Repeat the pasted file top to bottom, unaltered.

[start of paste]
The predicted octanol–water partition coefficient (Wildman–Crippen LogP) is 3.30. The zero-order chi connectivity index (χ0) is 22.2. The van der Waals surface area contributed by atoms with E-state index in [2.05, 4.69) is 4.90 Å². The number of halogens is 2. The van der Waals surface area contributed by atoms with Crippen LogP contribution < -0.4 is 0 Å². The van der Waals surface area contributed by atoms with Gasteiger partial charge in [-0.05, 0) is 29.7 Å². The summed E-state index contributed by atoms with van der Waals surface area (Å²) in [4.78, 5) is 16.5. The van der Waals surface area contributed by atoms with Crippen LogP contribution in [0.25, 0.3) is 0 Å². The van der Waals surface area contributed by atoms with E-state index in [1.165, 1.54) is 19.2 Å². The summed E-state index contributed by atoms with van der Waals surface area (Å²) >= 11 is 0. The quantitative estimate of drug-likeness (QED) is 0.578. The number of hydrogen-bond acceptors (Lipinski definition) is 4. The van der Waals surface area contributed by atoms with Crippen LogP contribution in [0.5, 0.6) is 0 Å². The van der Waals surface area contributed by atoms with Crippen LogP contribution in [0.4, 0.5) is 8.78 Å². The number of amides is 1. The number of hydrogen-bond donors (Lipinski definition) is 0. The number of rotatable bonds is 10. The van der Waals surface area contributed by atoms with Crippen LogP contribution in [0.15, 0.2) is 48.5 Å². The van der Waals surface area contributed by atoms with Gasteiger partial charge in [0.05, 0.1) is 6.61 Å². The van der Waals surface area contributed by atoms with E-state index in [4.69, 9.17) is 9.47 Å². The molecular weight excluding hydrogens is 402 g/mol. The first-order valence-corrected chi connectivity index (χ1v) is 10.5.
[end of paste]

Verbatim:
The predicted octanol–water partition coefficient (Wildman–Crippen LogP) is 3.30. The zero-order chi connectivity index (χ0) is 22.2. The van der Waals surface area contributed by atoms with E-state index in [2.05, 4.69) is 4.90 Å². The number of halogens is 2. The van der Waals surface area contributed by atoms with Crippen LogP contribution < -0.4 is 0 Å². The van der Waals surface area contributed by atoms with Gasteiger partial charge in [-0.05, 0) is 29.7 Å². The summed E-state index contributed by atoms with van der Waals surface area (Å²) in [4.78, 5) is 16.5. The van der Waals surface area contributed by atoms with Crippen LogP contribution in [0.25, 0.3) is 0 Å². The van der Waals surface area contributed by atoms with E-state index in [1.165, 1.54) is 19.2 Å². The summed E-state index contributed by atoms with van der Waals surface area (Å²) >= 11 is 0. The quantitative estimate of drug-likeness (QED) is 0.578. The number of hydrogen-bond acceptors (Lipinski definition) is 4. The van der Waals surface area contributed by atoms with Crippen LogP contribution in [0.5, 0.6) is 0 Å². The van der Waals surface area contributed by atoms with Crippen LogP contribution in [0.4, 0.5) is 8.78 Å². The number of amides is 1. The number of hydrogen-bond donors (Lipinski definition) is 0. The number of rotatable bonds is 10. The van der Waals surface area contributed by atoms with Crippen LogP contribution in [0.15, 0.2) is 48.5 Å². The van der Waals surface area contributed by atoms with Gasteiger partial charge in [0.05, 0.1) is 6.61 Å². The van der Waals surface area contributed by atoms with E-state index in [4.69, 9.17) is 9.47 Å². The molecular weight excluding hydrogens is 402 g/mol. The first-order valence-corrected chi connectivity index (χ1v) is 10.5.